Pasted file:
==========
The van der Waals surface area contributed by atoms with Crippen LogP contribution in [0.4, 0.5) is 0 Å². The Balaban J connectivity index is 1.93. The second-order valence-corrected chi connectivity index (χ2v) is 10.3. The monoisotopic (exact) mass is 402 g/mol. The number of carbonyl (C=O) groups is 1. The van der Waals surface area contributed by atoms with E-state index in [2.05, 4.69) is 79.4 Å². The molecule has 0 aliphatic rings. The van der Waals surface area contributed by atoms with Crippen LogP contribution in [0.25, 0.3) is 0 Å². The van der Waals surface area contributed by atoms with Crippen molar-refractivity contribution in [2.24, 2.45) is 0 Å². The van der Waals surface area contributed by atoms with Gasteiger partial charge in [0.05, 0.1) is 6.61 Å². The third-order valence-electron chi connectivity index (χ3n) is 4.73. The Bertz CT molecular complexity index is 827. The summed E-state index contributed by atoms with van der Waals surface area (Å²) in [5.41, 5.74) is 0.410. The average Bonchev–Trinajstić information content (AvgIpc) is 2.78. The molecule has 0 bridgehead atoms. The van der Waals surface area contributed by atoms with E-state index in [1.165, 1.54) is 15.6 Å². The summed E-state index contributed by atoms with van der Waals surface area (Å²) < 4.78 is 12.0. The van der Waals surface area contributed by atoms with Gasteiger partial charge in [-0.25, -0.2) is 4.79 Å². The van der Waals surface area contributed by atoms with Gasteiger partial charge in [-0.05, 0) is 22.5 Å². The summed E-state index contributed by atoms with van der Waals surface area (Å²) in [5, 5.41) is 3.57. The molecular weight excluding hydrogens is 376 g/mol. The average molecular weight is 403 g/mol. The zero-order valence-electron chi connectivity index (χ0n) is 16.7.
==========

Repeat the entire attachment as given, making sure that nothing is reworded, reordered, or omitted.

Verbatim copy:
The van der Waals surface area contributed by atoms with Crippen LogP contribution in [0.4, 0.5) is 0 Å². The Balaban J connectivity index is 1.93. The second-order valence-corrected chi connectivity index (χ2v) is 10.3. The monoisotopic (exact) mass is 402 g/mol. The number of carbonyl (C=O) groups is 1. The van der Waals surface area contributed by atoms with E-state index in [2.05, 4.69) is 79.4 Å². The molecule has 0 aliphatic rings. The van der Waals surface area contributed by atoms with Crippen LogP contribution in [0.25, 0.3) is 0 Å². The van der Waals surface area contributed by atoms with Crippen molar-refractivity contribution in [2.24, 2.45) is 0 Å². The van der Waals surface area contributed by atoms with Gasteiger partial charge in [0.05, 0.1) is 6.61 Å². The third-order valence-electron chi connectivity index (χ3n) is 4.73. The Bertz CT molecular complexity index is 827. The summed E-state index contributed by atoms with van der Waals surface area (Å²) in [5.41, 5.74) is 0.410. The average Bonchev–Trinajstić information content (AvgIpc) is 2.78. The molecule has 0 bridgehead atoms. The van der Waals surface area contributed by atoms with E-state index in [1.165, 1.54) is 15.6 Å². The summed E-state index contributed by atoms with van der Waals surface area (Å²) < 4.78 is 12.0. The van der Waals surface area contributed by atoms with Gasteiger partial charge in [-0.25, -0.2) is 4.79 Å². The van der Waals surface area contributed by atoms with Gasteiger partial charge in [-0.05, 0) is 22.5 Å². The summed E-state index contributed by atoms with van der Waals surface area (Å²) in [5, 5.41) is 3.57. The molecular weight excluding hydrogens is 376 g/mol. The average molecular weight is 403 g/mol. The zero-order valence-electron chi connectivity index (χ0n) is 16.7.